Plaintiff’s witness Henry Kimball also testified: “As to whether or not it was difficult to1 see the spray or the tmck, it was difficult to see lots of times.” (Emphasis ours)
Plaintiff’s evidence would permit a jury to find that he was driving his automobile at nighttime at a legal rate of speed, with good headlights and while keeping a proper lookout; that the atmospheric conditions were such that the fog or smoke hung closely to the truck so that neither the fog nor the truck was apparent or visible to plaintiff until it was too late for him to avoid a collision with the truck. There being evidence of contributory negligence on the part of plaintiff and also competent evidence from which the jury could reasonably reach a contrary conclusion, we hold that the plaintiff was not guilty of contributory negligence as a matter of law. Waters v. Harris, supra.
Defendant Town of Siler City was engaged in a governmental function at the time of the accident. Moore v. Plymouth, supra. The final question presented is whether the Town of Siler City had waived its governmental immunity prior to the date of the accident by procuring the insurance policy introduced in evidence by plaintiff in the absence of the jury.
G.S. 160-191.1 provides:
“The governing body of any incorporated city or town, by securing liability insurance as hereinafter provided, is hereby authorized and empowered, but not required, to waive its governmental immunity from liability for any damage by reason of death, or injury to person or property, proximately caused by the negligent operation of any motor vehicle by an officer, agent or employee of such city or town when acting within the scope of his authority or within the co\irse of his employment. Such immunity is waived only to the extent of the amount of the insurance so obtained. Such immunity shall be deemed to have been waived in the absence of affirmative action by such governing body.”
Where a municipal corporation procures liability insurance on a vehicle used by it in the performance of a governmental function, it may, but is not required to, waive its governmental immunffy for the negligent operation of such vehicle to the extent of the amount of liability insurance. Moore v. Plymouth, supra; Seibold v. Kin *555 ston, 268 N.C. 615, 151 S.E. 2d 654. In regard to the defendants’ contention that the municipality had not waived governmental immunity, the statute (G.S. 160-191.1) clearly states: “Such immunity shall be deemed to have been waived in the absence of affirmative action by such governing body.” Laws in effect at the time of issuance of a policy of insurance become a part of the contract, and provisions in the policy contrary to the statute are of no effect. Brown v. Casualty Co., 241 N.C. 666, 86 S.E. 2d 433.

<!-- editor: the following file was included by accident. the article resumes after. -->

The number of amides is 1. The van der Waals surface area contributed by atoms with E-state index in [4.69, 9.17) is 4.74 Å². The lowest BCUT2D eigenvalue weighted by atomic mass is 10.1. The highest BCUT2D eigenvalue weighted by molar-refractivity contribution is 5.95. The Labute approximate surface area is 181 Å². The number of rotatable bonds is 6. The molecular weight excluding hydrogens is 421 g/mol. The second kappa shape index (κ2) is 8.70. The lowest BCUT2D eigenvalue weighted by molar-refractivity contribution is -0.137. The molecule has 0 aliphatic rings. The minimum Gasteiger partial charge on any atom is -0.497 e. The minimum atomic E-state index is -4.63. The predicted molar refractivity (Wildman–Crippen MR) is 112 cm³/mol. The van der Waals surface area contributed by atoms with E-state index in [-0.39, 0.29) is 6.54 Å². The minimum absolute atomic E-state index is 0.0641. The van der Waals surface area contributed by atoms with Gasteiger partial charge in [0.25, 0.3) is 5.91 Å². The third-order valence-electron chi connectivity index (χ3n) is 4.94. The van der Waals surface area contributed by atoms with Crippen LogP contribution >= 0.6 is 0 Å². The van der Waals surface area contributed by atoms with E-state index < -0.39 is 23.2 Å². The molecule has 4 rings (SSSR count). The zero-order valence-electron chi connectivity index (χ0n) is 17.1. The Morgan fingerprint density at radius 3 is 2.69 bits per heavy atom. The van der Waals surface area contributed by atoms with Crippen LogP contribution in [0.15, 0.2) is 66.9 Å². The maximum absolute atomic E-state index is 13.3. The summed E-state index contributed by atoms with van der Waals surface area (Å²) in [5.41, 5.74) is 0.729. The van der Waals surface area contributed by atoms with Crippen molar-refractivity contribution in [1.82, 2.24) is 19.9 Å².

In the instant case the uncontradicted evidence is that prior to May 25, 1965 defendant Town of Siler City secured liability insurance on one 1955 International 2-ton garbage truck, No. R 16240157, which was the same truck involved in the accident. Further, that no affirmative action relative to tort liability was taken by the Town of Siler City other than the procuring of the insurance. The judgment recovered was within the limits of the policy issued, and the policy was in effect on 25 May 1965.
We see no merit in defendant’s contention that the policy issued to it has language which refers to an individual rather than a municipality. It is clear that the policy was issued to defendant Town of Siler City, a municipal corporation, and that the intent of the parties was to insure the municipality against tort liability within specified limits. “An insurance policy is only a contract and the intention of the parties is the controlling guide in its interpretation.” Gaulden v. Insurance Co., 246 N.C. 378, 98 S.E. 2d 355. The policy issued to defendant Town of Siler City contains in Sec. 4 of the Declarations a coded “Liability Classification” designating the insured vehicle as one to be used for commercial purposes. Part III of the Insuring Agreement reads in part as follows:
“III. Definition of Insured: (a) With respect to the insurance for bodily injury liability and for property damage liability the unqualified word ‘insured’ includes the named insured and, if the named insured is an individual, . . .”
The above wording clearly contemplates insurance on entities other than individuals. Nor should defendants be absolved from liability because the truck involved was described as a garbage truck. The vehicle was identified as to make, year, model and identification number. There can be no mistake as to its identity.
Since policies of insurance are prepared by the insurer, they are liberally construed in favor of the insured, and strictly construed against the insurer. Barker v. Insurance Co., 241 N.C. 397, 85 S.E. 2d 305.
Surely, in this case it was not the intent of either party that an *556insurance policy solely for the benefit of an individual be issued to a municipal corporation as the insured. Further, had it been the intent of the insurer to escape liability because of the description or use of a named vehicle, the excluded description or use could have and should have been written into the policy.
The judgment of the court below is